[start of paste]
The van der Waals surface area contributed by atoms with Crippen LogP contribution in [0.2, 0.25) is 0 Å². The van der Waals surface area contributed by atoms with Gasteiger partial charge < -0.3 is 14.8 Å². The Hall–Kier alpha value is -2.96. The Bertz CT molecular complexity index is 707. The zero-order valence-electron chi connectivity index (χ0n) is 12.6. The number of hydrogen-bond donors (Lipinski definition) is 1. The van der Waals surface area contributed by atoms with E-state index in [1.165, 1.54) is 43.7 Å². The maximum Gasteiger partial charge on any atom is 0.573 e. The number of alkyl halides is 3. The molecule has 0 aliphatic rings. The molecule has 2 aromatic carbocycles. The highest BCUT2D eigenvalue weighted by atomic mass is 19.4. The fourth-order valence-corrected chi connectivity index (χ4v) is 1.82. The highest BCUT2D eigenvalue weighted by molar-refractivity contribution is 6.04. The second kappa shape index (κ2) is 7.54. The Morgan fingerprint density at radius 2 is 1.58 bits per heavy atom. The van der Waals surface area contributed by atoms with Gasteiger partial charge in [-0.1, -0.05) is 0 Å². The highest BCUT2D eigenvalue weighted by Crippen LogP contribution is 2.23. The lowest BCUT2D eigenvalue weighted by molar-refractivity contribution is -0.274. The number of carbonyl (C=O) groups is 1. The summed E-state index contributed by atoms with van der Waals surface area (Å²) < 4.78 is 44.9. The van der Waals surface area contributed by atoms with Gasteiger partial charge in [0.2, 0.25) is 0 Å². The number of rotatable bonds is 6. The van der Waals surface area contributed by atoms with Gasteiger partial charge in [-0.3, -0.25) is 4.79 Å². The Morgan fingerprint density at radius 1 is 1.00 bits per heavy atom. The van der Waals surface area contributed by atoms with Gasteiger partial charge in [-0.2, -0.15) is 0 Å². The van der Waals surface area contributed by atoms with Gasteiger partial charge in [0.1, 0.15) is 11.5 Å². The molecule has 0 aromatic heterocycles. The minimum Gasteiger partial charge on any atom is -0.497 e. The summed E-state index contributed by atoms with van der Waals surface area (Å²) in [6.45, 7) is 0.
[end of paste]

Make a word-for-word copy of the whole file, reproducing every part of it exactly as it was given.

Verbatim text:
The van der Waals surface area contributed by atoms with Crippen LogP contribution in [0.2, 0.25) is 0 Å². The van der Waals surface area contributed by atoms with Gasteiger partial charge < -0.3 is 14.8 Å². The Hall–Kier alpha value is -2.96. The Bertz CT molecular complexity index is 707. The zero-order valence-electron chi connectivity index (χ0n) is 12.6. The number of hydrogen-bond donors (Lipinski definition) is 1. The van der Waals surface area contributed by atoms with E-state index in [1.165, 1.54) is 43.7 Å². The maximum Gasteiger partial charge on any atom is 0.573 e. The number of alkyl halides is 3. The molecule has 0 aliphatic rings. The molecule has 2 aromatic carbocycles. The highest BCUT2D eigenvalue weighted by atomic mass is 19.4. The fourth-order valence-corrected chi connectivity index (χ4v) is 1.82. The highest BCUT2D eigenvalue weighted by molar-refractivity contribution is 6.04. The second kappa shape index (κ2) is 7.54. The Morgan fingerprint density at radius 2 is 1.58 bits per heavy atom. The van der Waals surface area contributed by atoms with Gasteiger partial charge in [-0.1, -0.05) is 0 Å². The highest BCUT2D eigenvalue weighted by Crippen LogP contribution is 2.23. The lowest BCUT2D eigenvalue weighted by molar-refractivity contribution is -0.274. The number of carbonyl (C=O) groups is 1. The summed E-state index contributed by atoms with van der Waals surface area (Å²) < 4.78 is 44.9. The van der Waals surface area contributed by atoms with Gasteiger partial charge in [0.2, 0.25) is 0 Å². The number of rotatable bonds is 6. The van der Waals surface area contributed by atoms with Gasteiger partial charge in [-0.3, -0.25) is 4.79 Å². The Morgan fingerprint density at radius 1 is 1.00 bits per heavy atom. The van der Waals surface area contributed by atoms with Gasteiger partial charge in [-0.2, -0.15) is 0 Å². The van der Waals surface area contributed by atoms with Gasteiger partial charge in [0.1, 0.15) is 11.5 Å². The molecule has 0 aromatic heterocycles. The minimum Gasteiger partial charge on any atom is -0.497 e. The summed E-state index contributed by atoms with van der Waals surface area (Å²) in [6.45, 7) is 0.